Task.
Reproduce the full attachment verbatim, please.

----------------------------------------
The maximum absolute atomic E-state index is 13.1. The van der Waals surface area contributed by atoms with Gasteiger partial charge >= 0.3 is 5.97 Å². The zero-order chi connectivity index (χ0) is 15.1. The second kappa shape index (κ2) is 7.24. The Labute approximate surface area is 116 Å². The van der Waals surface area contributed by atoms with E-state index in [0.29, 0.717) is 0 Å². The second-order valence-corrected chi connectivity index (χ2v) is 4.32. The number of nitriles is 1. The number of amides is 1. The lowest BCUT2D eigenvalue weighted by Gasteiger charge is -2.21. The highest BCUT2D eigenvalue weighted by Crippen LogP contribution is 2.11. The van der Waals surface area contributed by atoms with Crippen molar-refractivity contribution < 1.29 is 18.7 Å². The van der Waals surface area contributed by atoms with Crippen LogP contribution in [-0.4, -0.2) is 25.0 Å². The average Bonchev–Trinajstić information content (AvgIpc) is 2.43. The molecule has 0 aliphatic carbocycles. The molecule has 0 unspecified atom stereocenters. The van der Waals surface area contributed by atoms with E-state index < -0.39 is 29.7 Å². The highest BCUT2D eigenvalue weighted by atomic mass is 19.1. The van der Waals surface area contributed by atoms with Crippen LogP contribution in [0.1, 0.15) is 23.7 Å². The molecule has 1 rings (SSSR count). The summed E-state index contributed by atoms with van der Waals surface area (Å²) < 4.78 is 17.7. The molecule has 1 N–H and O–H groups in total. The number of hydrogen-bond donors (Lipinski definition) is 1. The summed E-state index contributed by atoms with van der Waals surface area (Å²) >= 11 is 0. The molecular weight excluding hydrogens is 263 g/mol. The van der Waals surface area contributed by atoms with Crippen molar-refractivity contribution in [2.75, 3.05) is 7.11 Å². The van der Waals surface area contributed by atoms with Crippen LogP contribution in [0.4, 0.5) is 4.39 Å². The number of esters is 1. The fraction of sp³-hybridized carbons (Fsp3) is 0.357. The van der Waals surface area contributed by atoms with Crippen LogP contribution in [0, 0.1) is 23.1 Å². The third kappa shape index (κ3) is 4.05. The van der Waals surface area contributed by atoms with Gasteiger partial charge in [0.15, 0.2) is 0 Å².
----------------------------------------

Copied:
The maximum absolute atomic E-state index is 13.1. The van der Waals surface area contributed by atoms with Gasteiger partial charge >= 0.3 is 5.97 Å². The zero-order chi connectivity index (χ0) is 15.1. The second kappa shape index (κ2) is 7.24. The Labute approximate surface area is 116 Å². The van der Waals surface area contributed by atoms with E-state index in [0.29, 0.717) is 0 Å². The second-order valence-corrected chi connectivity index (χ2v) is 4.32. The number of nitriles is 1. The number of amides is 1. The lowest BCUT2D eigenvalue weighted by Gasteiger charge is -2.21. The highest BCUT2D eigenvalue weighted by Crippen LogP contribution is 2.11. The van der Waals surface area contributed by atoms with Crippen molar-refractivity contribution < 1.29 is 18.7 Å². The van der Waals surface area contributed by atoms with Crippen LogP contribution in [-0.4, -0.2) is 25.0 Å². The average Bonchev–Trinajstić information content (AvgIpc) is 2.43. The molecule has 0 aliphatic carbocycles. The molecule has 0 unspecified atom stereocenters. The van der Waals surface area contributed by atoms with E-state index < -0.39 is 29.7 Å². The highest BCUT2D eigenvalue weighted by atomic mass is 19.1. The van der Waals surface area contributed by atoms with Crippen LogP contribution in [0.1, 0.15) is 23.7 Å². The molecule has 1 rings (SSSR count). The summed E-state index contributed by atoms with van der Waals surface area (Å²) < 4.78 is 17.7. The molecule has 1 N–H and O–H groups in total. The number of hydrogen-bond donors (Lipinski definition) is 1. The summed E-state index contributed by atoms with van der Waals surface area (Å²) >= 11 is 0. The molecular weight excluding hydrogens is 263 g/mol. The van der Waals surface area contributed by atoms with Crippen molar-refractivity contribution in [2.75, 3.05) is 7.11 Å². The van der Waals surface area contributed by atoms with Crippen LogP contribution in [0.4, 0.5) is 4.39 Å². The number of esters is 1. The fraction of sp³-hybridized carbons (Fsp3) is 0.357. The van der Waals surface area contributed by atoms with Crippen LogP contribution in [0, 0.1) is 23.1 Å². The third kappa shape index (κ3) is 4.05. The van der Waals surface area contributed by atoms with Gasteiger partial charge in [0.15, 0.2) is 0 Å².